smart spending

Lower scorching winter heat bills

If you have a few hundred dollars to spend on making your home more energy efficient, you can expect to see a return on investment in one to two years, according to Szoradi. Consider the following:


1. Buy a programmable thermostat.  At a cost of about $100, a programmable thermostat lets you lower the temperature of your home while you're at work and set it to rise before you come back home. The savings can be substantial since you can save between 5 percent and 15 percent by rolling the thermostat back 10 degrees to 15 degrees for eight hours a day, according to the U.S. Department of Energy which offers an online savings calculator.

2. Have your heating system serviced.  Not only will servicing your heating system help ensure that it lasts as long as possible, but spending a couple hundred dollars for a tuneup can ensure that it runs as efficiently as possible, saving you money in the process. Get a tuneup every year for oil-fired systems, every two years for gas furnaces and three years for heat pumps, advises Randy Scott, vice president of product systems management for heating system provider Trane.

3. Blanket your water heater.  Place your hand on your water heater. If it feels warm to your touch that means it's not well insulated and is losing heat, Szoradi says. A $20 water heater blanket could give it the insulation that it needs, but first check the unit manufacturer's specifications, warns Marston. "Some don't recommend the blanket and will void the warranty if the blanket is used," he says.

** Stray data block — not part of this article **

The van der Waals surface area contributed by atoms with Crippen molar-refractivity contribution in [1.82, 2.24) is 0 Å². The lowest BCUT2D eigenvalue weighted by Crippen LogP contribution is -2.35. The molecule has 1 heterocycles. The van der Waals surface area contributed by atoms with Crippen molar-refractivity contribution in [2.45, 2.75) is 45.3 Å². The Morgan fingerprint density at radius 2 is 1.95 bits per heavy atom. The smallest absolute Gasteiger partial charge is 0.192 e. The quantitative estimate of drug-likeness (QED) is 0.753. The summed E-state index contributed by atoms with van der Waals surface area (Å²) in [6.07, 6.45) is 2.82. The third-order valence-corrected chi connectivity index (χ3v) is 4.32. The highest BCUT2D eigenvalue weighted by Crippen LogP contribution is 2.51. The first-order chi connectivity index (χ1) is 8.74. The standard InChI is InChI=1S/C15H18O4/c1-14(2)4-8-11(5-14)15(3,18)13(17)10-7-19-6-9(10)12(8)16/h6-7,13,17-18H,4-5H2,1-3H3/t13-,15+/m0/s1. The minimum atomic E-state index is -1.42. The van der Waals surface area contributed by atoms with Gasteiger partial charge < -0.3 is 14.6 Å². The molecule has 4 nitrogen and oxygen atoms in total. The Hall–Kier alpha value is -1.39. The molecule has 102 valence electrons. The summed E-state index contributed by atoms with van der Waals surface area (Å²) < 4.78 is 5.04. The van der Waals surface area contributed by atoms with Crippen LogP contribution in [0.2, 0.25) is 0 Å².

4. Change your window treatments.  About one third of a home's heat loss comes from windows and doors, according to the U.S. Department of Energy. Add insulation to your windows by purchasing double cellular shades and thinking in layers, for example, adding thick draperies in addition to blinds or shades.

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5. Enlist the aid of an efficiency expert.  If you have a few hundred dollars to spend, consider hiring an energy auditor to use special equipment to identify areas of air leakage in your home. Armed with that information, you can have them correct the problems or you can caulk and weatherproof your home yourself. Seal ducts in attics, crawlspaces and unfinished basements and do wonders for your heating bill.

6. Humidify efficiently.  Room and home-size electric humidifiers are widely available -- ranging from $25 for 700 square feet to less than $100 to cover as much as 2,000 square feet.

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